The emotional high point of the season, for me, was Derek Jeter‘s re-emergence as an offensive threat. I don’t really think there’s any question that the lasting image of the 2011 season will be Jeter’s 3,000th hit. Really, that whole game was amazing. I admit it, I didn’t think Jeter had it in him anymore, and he absolutely proved me wrong.

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The Immediately After

Not ten minutes ago, the Yankees 2011 season ended. Like 2010, it ended with a right handed closer for the opponent getting Alex Rodriguez to swing and miss to end the game. Like 2010, it ended earlier than we thought it should have. First of all, I want to thank each and every one of you. If you read this site every day, thank you. If you read it once in a blue moon, thank you. The fact that you stop by and read this whenever you do fills me with more joy than you could ever imagine. I’m sure Continue reading The Immediately After

A moment of thanks

It breaks your heart. It is designed to break your heart. The game begins in spring, when everything else begins again, and it blossoms in the summer, filling the afternoons and evenings, and then as soon as the chill rains come, it stops and leaves you to face the fall alone.

~A. Bartlett Giamatti


I have been trying to figure out how I was going to recap the 2011 season for quite some time now, and frankly, I don’t think I really expected to be doing this today. It has nothing to do with the opponent and much more with what the end of a season, any season, represents and how much I dread it. The quote above is the perfect capture of this feeling. The beginning of the season ushers in (at least to us in the NorthEast) the warmer weather, letting us know the longer days are coming. But as the season closes, the losses not only tick down the time left for our favorite teams, but also the time left before the cold arrives. And even if you aren’t in the NorthEast, the cold of the off-season is upon us all.

For me, this 2011 season has been an absolutely lost season for me. I watched fewer games and innings than I have in years. I started this site in December 2007 because I loved writing and sharing all things Yankees, and then some. Fortunately or unfortunately, I was barely able to write much this season. A new job that started for me in Spring Training has taken me away from writing. Work happens, folks. I’ve been here every day, reading every comment and posting, but I haven’t been able to do what I usually do and that stinks. Work comes first and while I know you all understand, it’s with my sincerest apologies that my voice was largely silent in 2011.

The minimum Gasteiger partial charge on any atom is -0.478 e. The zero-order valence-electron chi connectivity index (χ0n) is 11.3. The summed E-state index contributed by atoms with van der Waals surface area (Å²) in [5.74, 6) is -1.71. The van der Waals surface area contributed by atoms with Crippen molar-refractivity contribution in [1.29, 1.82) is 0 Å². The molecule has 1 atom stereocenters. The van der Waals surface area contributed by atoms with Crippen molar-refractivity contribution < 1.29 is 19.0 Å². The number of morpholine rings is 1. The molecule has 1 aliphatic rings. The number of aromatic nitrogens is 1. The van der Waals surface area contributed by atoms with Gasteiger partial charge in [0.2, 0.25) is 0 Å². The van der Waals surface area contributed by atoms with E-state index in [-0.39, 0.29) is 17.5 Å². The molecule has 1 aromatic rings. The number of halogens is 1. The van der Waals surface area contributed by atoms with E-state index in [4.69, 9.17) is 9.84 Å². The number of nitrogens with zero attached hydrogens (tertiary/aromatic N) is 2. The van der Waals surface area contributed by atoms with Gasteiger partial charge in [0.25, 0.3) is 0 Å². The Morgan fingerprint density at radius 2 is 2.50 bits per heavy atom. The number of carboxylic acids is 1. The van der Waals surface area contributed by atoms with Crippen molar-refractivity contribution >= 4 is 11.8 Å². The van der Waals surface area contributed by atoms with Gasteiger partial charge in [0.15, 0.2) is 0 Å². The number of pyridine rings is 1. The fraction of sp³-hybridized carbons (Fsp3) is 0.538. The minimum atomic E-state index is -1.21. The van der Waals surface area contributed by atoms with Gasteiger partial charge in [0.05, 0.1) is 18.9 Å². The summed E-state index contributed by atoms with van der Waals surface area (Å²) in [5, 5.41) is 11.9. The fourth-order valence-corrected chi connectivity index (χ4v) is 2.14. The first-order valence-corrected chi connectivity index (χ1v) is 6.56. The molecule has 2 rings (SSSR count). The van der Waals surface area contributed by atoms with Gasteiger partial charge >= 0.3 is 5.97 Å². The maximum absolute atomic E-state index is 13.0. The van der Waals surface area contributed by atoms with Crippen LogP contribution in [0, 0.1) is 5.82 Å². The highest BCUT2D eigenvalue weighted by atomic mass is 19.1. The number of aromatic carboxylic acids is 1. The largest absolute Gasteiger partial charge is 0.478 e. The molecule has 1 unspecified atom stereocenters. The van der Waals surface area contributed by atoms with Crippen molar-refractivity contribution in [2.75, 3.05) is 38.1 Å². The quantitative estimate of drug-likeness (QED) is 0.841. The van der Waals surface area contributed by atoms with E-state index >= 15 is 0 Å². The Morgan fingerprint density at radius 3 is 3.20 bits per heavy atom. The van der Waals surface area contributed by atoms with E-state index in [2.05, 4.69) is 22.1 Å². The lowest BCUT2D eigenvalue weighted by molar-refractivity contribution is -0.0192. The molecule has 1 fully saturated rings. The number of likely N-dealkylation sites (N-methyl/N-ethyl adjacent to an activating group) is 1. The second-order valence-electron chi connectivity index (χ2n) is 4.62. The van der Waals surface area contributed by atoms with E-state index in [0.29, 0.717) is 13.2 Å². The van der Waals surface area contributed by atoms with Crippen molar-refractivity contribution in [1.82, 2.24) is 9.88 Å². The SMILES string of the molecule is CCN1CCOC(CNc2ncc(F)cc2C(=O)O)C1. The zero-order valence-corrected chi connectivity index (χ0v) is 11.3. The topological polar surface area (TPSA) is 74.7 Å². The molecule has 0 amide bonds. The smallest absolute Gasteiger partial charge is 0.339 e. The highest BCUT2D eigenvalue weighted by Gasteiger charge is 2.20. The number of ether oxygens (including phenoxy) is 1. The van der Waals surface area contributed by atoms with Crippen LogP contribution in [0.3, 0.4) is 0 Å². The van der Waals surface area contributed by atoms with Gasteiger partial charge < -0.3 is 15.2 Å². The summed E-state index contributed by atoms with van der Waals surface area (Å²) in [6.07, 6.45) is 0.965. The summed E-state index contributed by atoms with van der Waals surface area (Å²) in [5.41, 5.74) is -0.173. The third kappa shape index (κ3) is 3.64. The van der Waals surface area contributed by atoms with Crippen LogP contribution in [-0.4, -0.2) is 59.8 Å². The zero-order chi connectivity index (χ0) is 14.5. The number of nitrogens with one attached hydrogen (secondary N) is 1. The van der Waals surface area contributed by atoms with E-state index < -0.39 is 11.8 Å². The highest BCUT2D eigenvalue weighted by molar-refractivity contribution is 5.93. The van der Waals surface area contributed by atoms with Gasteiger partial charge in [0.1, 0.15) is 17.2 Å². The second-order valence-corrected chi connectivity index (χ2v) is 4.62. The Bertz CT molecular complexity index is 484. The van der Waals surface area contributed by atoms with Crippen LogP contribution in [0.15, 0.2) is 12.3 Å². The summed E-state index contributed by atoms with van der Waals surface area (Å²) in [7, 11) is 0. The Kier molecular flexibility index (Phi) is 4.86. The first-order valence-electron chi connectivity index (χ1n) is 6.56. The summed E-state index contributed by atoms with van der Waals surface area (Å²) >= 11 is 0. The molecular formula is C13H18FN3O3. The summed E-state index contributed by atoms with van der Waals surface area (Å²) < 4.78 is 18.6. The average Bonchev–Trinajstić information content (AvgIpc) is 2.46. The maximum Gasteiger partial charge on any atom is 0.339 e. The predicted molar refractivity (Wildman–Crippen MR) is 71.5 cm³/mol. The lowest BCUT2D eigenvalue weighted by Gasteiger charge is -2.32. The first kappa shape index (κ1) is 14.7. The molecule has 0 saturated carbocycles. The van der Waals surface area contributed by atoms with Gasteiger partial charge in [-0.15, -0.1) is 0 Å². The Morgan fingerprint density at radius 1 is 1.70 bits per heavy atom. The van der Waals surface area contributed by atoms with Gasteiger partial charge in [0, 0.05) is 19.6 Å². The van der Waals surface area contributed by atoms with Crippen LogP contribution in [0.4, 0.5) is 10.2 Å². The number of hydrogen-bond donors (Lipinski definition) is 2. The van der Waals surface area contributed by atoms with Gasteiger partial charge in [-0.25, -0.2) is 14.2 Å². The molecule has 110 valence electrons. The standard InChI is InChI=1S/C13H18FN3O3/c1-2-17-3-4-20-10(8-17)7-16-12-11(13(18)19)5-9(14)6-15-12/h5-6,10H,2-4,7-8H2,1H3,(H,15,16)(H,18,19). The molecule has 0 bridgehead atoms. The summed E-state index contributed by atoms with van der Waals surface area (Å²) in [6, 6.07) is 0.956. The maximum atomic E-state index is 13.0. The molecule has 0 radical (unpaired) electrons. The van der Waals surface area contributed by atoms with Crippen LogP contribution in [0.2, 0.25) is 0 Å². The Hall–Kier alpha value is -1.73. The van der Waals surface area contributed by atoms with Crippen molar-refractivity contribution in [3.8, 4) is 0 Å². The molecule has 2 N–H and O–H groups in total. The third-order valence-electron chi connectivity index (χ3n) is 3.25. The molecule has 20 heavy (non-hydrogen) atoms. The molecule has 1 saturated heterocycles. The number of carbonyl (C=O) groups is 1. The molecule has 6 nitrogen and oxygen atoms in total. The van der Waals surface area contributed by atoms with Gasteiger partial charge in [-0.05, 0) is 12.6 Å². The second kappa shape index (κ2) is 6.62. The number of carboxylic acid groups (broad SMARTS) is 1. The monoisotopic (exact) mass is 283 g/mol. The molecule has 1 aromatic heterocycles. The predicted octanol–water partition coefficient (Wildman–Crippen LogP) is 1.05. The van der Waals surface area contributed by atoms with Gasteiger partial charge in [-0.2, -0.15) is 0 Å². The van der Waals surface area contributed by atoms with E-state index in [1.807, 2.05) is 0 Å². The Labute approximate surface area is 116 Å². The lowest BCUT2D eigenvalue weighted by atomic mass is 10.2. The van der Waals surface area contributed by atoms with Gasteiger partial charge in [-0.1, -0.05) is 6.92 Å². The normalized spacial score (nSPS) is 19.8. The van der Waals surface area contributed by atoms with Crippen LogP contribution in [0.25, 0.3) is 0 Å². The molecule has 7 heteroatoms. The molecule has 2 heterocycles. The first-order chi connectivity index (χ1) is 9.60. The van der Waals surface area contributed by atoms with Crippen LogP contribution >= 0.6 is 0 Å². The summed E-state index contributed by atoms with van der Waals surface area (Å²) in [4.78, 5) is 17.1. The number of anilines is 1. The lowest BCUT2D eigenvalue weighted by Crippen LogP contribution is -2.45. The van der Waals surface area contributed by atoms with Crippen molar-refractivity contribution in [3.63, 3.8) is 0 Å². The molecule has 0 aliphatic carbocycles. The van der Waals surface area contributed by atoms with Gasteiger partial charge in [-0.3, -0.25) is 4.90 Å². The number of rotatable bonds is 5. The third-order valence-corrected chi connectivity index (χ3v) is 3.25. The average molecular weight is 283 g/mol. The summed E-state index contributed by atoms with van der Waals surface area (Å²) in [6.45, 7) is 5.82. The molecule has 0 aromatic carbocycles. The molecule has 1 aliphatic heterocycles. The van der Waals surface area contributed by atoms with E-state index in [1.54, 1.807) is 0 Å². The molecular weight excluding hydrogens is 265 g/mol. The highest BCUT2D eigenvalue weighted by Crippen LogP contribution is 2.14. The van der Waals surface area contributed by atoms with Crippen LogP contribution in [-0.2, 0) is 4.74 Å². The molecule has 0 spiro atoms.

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Requiem for a Season

Tigers end Yanks’ season for second time in six years, win 2011 ALDS three games to two. The 2011 Yankees were a great offensive team, posting the third-best wOBA in MLB (.346) and tying for the second-best wRC+ (113) in the league. In the most important game of the season, the team that averaged 5.35 runs per game — second in all of baseball — could only muster up two, as the Yankees lost the 2011 ALDS to the Tigers three games to two, losing Game 5 by a score of 3-2 (their second one-run loss of the series), marking Continue reading Requiem for a Season

ALDS Game Five: Tigers 3, Yankees 2

The Playoffs returned to the Bronx on Thursday, as the Yankees and Tigers played the deciding game of the ALDS.  Ivan Nova started the game, but was pulled after just two innings due to tightness in his forearm, leading Joe Girardi to using his bullpen for most of the game.  The Yankees trailed early, but were always in the game.  Unfortunately, they were unable to capitalize on their offensive opportunities, taking a 3-2 loss to the Tigers and ending their 2011 series in the ALDS.

Nova got Austin Jackson to strikeout to start the game, but gave up back-to-back homers to Don Kelly and Delmon Young, as the Tigers took an early lead.  Nova shook it off and struck out Miguel Cabrera before getting Victor Martinez to ground out and end the inning with Detroit ahead 2-0.